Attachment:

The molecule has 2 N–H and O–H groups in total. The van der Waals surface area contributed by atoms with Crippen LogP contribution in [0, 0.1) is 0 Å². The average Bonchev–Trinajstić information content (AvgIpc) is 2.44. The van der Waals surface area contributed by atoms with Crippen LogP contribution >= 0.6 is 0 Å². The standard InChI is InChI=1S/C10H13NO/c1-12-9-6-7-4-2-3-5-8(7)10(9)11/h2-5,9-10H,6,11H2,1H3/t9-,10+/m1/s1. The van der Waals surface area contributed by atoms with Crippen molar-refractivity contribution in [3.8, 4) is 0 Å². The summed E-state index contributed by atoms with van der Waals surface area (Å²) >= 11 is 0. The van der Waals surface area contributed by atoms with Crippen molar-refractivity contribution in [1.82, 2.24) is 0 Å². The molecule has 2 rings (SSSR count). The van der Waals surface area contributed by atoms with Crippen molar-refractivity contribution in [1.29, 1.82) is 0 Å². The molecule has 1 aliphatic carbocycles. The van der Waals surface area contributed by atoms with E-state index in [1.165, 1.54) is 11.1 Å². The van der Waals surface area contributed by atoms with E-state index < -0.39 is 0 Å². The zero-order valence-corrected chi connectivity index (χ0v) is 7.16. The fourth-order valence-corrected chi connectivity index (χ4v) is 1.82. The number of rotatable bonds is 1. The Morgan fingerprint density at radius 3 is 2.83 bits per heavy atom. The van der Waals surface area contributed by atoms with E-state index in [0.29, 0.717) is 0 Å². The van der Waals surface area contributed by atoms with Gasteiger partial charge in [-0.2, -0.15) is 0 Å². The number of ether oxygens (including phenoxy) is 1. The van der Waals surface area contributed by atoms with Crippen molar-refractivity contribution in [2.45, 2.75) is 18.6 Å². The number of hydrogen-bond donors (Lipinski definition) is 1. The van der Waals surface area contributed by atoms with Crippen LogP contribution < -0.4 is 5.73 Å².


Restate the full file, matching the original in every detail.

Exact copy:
The molecule has 2 N–H and O–H groups in total. The van der Waals surface area contributed by atoms with Crippen LogP contribution in [0, 0.1) is 0 Å². The average Bonchev–Trinajstić information content (AvgIpc) is 2.44. The van der Waals surface area contributed by atoms with Crippen LogP contribution >= 0.6 is 0 Å². The standard InChI is InChI=1S/C10H13NO/c1-12-9-6-7-4-2-3-5-8(7)10(9)11/h2-5,9-10H,6,11H2,1H3/t9-,10+/m1/s1. The van der Waals surface area contributed by atoms with Crippen molar-refractivity contribution in [3.8, 4) is 0 Å². The summed E-state index contributed by atoms with van der Waals surface area (Å²) >= 11 is 0. The van der Waals surface area contributed by atoms with Crippen molar-refractivity contribution in [1.82, 2.24) is 0 Å². The molecule has 2 rings (SSSR count). The van der Waals surface area contributed by atoms with Crippen molar-refractivity contribution in [1.29, 1.82) is 0 Å². The molecule has 1 aliphatic carbocycles. The van der Waals surface area contributed by atoms with E-state index in [1.165, 1.54) is 11.1 Å². The van der Waals surface area contributed by atoms with E-state index < -0.39 is 0 Å². The zero-order valence-corrected chi connectivity index (χ0v) is 7.16. The fourth-order valence-corrected chi connectivity index (χ4v) is 1.82. The number of rotatable bonds is 1. The Morgan fingerprint density at radius 3 is 2.83 bits per heavy atom. The van der Waals surface area contributed by atoms with E-state index in [0.29, 0.717) is 0 Å². The van der Waals surface area contributed by atoms with Gasteiger partial charge in [-0.2, -0.15) is 0 Å². The number of ether oxygens (including phenoxy) is 1. The van der Waals surface area contributed by atoms with Crippen molar-refractivity contribution in [2.45, 2.75) is 18.6 Å². The number of hydrogen-bond donors (Lipinski definition) is 1. The van der Waals surface area contributed by atoms with Crippen LogP contribution < -0.4 is 5.73 Å².